Under current law, the maximum penalties for possession of any amount of marijuana up to 60 pounds are a $500 fine and six months in jail for a first offense (a misdemeanor), a $2,500 fine and five years in prison for a second offense (a felony); and a $5,000 fine and a 20-year prison term for a third or subsequent offense (a felony). The legislation makes possession of less than 14 grams of marijuana punishable by maximum sentence of a $300 fine and 15 days in jail. Second offenses are a misdemeanor punishable by up to a $1,000 fine and six months in jail; third offenses are a felony punishable by up to a $2,500 fine and two years in prison; and fourth or subsequent offenses are a felony punishable by up to a $5,000 fine and eight years in prison.

According to a 2014 survey conducted by the American Civil Liberties Union, the majority of Louisianans are in favor of marijuana sentencing reform.

An August 2013 Public Policy Polling (PPP) survey found that 56% of likely voters favor citing individuals for simple marijuana possession over arresting them. The same poll found that 64% said they are against strict penalties for repeat offenders.

“It’s outrageous to punish marijuana possession so severely when a clear majority of Louisiana voters support eliminating criminal penalties for it,” added Cadore. “It’s a relief to see that smart policymakers are starting to recognize this political reality.”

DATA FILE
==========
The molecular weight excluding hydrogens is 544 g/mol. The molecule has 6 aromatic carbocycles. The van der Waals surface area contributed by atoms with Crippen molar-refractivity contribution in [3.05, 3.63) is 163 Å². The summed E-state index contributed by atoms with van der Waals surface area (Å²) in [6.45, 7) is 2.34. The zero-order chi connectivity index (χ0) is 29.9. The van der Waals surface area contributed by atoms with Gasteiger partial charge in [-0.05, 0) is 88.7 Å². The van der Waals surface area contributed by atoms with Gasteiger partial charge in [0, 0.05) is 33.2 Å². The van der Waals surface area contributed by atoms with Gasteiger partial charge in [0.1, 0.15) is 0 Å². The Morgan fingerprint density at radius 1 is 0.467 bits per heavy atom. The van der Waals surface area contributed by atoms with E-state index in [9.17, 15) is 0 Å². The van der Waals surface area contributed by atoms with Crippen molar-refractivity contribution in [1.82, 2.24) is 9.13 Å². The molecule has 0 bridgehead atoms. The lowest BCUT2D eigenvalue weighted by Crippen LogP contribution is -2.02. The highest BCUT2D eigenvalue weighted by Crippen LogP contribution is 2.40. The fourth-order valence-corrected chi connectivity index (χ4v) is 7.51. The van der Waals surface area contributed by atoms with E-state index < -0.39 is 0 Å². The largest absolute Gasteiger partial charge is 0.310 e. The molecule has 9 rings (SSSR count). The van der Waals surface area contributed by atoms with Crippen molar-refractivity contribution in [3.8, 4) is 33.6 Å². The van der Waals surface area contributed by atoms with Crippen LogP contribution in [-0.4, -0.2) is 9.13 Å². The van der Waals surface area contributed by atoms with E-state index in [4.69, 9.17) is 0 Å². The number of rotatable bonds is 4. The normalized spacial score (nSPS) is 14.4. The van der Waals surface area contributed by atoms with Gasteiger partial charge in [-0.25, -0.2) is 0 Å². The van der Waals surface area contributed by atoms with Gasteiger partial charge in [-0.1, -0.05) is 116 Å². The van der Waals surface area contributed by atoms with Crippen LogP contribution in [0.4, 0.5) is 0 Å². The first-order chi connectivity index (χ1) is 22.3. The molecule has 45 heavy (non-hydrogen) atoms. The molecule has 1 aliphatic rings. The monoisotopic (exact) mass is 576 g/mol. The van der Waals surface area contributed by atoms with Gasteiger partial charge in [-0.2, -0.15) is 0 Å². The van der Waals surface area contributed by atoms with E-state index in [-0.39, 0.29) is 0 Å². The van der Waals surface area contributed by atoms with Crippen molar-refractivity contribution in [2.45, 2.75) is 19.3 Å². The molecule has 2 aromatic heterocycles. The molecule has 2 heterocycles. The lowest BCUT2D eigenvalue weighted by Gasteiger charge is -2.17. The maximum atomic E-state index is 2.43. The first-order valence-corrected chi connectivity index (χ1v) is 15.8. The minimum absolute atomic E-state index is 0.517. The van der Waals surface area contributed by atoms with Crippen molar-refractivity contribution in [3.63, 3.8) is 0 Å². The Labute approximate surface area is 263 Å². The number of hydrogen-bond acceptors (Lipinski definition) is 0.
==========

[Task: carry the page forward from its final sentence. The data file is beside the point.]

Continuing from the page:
Source: Drug Policy Alliancemake a donation


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Johnny Green


  1. This Bill (SB143) has been moved out of the House Health and Welfare committee today (5/27) to the house floor for a vote.I’m not sure when that vote will take place, but it should be next week. I think it will pass judging from the HB 149 Bill lowering penalties for simple possession passed out of the house recently. This is such a bullshit MMJ bill, but the idiots in the La legislature are lost in the past and can’t get their heads around MJ as a medicine. Cheech and Chong did a number on these guys long ago. One legislator, J. Morris of Monroe, LA said “It’s hard for a layman to determine if marijuana is better than what we have on the market today”. He’s the typical ‘head in the sand’ evangelical republican that’s so prominent in our fine state these days. Just full of wonder and stupidity…truly amazing how they can continue to ignore facts and and especially testimony from people who have actually benefited tremendously from this wonderful PLANT!!! What kills me is that during the Senate committee hearing Dan Claitor (pussy senator from Baton Rouge) gutted the ‘any acceptable condition deemed worthy by a Doctor’ Clause to ‘Cancer, Glaucoma, and ALS. He did this after a woman begging for CBD oil for her epileptic daughter testified with a bag of pills that had failed to come close to the relief from siezures that CBD oil provided. She also testified to the horrible side effects of the pills ‘on the market today’. There’s your answer Rep. Morris! They pills suck!!!